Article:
Throughout the course of his 45-year career, French artist Daniel Buren has bagged many of the finest locations in the world for his site specific artworks - Versailles, New York's Guggenheim and the likes Tokyo's Odaiba Bay, to name just a few. His latest venue is London's Lisson Gallery, where over the course of a week, he transformed the space with works that display his trademark colourful, geometric shapes and signature stripes.
We spoke to Buren to find out about the idea behind the show, the materials he uses, and his unconventional approach to clutter-management...
Wallpaper*: Talk us through the piece called 'Perimeter'.
Daniel Buren: It's so simple. It follows the perimeter of the room, which is an unusual L-shape, with varying heights. It's a complicated space, but more exciting to work with than a white cube. Playing with the idea of the perimeter – something I have never done before – I built the piece in-situ, as always. The same idea could be applied outdoors and I have done some huge outdoor pergolas similar to this. Or it could be developed into a cloister-like structure. The colours are simple – I could only get four colours of Plexiglas. I arrange them in alphabetical order depending on the language of the country I'm in, so for this piece, they are arranged as they are spelt in English. I always apply this system as soon as I start using more than two colours.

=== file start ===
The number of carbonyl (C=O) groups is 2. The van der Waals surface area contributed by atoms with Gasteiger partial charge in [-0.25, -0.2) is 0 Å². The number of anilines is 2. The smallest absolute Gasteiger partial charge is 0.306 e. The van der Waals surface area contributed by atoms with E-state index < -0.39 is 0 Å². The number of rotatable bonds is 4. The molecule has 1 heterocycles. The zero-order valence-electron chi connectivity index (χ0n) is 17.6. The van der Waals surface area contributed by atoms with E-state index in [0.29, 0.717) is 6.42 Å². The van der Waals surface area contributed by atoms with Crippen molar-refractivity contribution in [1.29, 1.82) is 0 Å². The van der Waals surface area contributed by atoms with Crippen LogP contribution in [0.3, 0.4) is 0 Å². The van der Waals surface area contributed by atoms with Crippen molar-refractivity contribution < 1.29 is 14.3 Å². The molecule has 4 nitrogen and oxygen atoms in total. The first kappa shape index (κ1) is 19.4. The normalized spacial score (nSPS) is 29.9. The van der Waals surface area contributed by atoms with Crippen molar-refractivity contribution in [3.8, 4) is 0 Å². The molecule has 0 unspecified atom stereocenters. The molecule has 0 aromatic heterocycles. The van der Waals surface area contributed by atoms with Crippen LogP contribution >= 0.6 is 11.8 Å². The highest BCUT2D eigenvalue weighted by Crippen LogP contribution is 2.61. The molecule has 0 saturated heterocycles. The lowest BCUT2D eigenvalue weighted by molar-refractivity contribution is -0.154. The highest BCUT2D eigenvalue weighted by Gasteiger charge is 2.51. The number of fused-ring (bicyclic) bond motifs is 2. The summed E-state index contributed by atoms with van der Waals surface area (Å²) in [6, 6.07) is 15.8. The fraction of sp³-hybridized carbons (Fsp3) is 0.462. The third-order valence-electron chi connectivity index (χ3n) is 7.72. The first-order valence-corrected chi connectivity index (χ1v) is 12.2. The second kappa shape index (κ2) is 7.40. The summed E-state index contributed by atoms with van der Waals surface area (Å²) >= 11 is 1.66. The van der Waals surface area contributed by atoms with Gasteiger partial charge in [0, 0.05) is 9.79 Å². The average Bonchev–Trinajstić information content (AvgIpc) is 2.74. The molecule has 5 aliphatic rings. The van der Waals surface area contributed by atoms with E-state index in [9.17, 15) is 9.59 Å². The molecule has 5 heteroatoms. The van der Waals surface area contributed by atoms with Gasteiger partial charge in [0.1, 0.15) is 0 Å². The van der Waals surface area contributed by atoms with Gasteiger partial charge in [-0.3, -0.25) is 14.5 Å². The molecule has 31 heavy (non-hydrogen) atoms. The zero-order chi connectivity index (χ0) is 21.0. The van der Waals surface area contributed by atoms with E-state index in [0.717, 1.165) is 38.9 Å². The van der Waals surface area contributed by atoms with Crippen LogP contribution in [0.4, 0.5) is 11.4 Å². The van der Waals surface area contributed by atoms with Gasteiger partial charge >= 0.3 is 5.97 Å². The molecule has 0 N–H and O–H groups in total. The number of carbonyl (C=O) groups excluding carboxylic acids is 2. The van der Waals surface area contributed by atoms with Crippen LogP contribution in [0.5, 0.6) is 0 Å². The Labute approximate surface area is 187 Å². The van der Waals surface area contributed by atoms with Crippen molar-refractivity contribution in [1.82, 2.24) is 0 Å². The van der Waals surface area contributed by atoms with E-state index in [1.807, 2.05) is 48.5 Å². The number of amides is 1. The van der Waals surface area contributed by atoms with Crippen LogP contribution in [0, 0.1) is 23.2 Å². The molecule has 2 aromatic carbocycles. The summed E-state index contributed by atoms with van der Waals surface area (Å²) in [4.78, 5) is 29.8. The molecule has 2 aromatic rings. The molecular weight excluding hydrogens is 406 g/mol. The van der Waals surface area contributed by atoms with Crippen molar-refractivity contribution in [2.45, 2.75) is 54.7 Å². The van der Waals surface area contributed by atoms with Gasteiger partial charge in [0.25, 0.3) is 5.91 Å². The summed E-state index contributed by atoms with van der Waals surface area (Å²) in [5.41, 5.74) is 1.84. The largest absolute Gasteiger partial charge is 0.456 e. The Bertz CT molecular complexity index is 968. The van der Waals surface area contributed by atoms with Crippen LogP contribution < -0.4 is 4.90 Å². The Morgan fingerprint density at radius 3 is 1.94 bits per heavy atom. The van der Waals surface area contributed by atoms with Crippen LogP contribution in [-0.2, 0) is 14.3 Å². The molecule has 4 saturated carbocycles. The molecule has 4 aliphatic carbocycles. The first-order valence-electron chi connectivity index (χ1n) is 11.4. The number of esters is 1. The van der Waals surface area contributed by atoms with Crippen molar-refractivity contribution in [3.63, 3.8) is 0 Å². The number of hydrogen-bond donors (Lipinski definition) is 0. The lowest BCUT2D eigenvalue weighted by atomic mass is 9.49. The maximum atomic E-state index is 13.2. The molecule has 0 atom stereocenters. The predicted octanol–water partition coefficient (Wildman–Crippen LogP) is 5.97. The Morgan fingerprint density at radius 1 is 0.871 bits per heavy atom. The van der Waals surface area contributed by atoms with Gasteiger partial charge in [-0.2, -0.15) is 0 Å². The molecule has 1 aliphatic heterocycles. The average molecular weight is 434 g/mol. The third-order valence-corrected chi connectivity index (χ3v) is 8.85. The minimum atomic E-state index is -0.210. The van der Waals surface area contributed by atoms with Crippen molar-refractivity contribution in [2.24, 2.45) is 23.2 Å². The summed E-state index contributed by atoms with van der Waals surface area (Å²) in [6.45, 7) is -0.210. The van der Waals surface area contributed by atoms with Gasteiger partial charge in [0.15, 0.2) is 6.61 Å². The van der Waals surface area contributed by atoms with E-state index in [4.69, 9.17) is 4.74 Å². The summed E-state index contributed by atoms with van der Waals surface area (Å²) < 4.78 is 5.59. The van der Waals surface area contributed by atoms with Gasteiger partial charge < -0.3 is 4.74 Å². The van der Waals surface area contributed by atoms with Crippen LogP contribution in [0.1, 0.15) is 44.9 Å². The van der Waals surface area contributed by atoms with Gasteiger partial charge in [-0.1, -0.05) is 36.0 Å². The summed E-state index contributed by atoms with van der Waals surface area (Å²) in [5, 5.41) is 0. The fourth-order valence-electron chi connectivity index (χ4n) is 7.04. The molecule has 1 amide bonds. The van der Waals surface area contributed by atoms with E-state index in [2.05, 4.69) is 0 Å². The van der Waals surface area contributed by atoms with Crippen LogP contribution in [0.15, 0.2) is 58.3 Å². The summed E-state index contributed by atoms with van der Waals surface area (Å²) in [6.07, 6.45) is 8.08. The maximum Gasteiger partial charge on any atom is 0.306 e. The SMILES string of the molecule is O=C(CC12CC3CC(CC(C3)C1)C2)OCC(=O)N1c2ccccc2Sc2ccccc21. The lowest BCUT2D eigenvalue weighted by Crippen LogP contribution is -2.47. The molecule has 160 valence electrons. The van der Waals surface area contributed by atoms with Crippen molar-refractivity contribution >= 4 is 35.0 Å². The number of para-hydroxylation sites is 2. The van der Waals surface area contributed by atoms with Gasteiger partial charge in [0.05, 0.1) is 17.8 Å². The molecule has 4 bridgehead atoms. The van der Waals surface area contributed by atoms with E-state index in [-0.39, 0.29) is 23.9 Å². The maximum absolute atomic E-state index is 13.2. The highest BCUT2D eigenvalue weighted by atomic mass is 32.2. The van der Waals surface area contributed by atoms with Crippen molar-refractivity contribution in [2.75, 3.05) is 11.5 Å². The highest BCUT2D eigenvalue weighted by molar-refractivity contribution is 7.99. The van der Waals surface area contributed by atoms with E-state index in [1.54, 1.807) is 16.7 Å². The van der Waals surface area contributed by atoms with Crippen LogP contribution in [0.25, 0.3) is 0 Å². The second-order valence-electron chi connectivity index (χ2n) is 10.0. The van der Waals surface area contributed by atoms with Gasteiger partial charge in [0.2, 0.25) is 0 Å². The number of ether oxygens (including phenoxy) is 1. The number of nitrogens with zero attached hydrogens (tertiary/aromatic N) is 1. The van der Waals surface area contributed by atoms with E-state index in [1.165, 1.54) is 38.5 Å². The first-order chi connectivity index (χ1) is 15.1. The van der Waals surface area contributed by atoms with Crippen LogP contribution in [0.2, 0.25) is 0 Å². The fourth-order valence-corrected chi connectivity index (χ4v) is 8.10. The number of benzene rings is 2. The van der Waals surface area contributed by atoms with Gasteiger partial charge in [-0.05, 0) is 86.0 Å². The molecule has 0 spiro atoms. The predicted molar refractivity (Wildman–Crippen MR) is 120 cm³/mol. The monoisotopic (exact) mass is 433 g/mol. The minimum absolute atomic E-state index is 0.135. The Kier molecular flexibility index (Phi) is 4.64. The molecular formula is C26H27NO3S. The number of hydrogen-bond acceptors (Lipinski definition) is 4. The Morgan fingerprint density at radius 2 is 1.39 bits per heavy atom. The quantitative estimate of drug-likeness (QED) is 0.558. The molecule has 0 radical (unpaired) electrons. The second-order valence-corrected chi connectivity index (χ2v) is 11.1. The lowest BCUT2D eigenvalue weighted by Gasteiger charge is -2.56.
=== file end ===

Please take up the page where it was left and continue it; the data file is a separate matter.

Tell us about the materials involved.
I always use local materials. These are the starting point. In Europe, you can get everything, but often I'm working in countries where unique materials are rare. Two weeks ago, I did a show in Senegal and the only material I liked was an anti-mosquito mesh that cost almost nothing. For the fabric pieces, I used a new material created three years ago by a very old French textile company. It's a hair-like optical fibre, on to which I have shone LEDs. I was the first to use it, and it is still being developed for use in industry and architecture.
What happens to the site-specific pieces after the show?
Unless the gallery can store them, they are destroyed. I won't keep them. I haven't had a studio for 43 years. If anyone buys the fabric pieces, they must be displayed exactly as I display them; in the middle of the wall, both horizontally and vertically. These are my rules. Either follow them or don't buy the work.
Much of your work is outdoors and lends itself well to collaborations. Do you encourage these?
Oh yes, I have done many collaborations with architects. Recently, I worked with Jean Nouvel on a huge public project in Italy in the town of Colle di Val d'Elsa, which took eight years to complete.
How is your project for the new Tottenham Court Road station progressing?
I can't say too much, but I started my part three and a half years ago, and it won't be ready until 2016. But I'm happy that it is a permanent piece, and that it will be seen by a lot of people.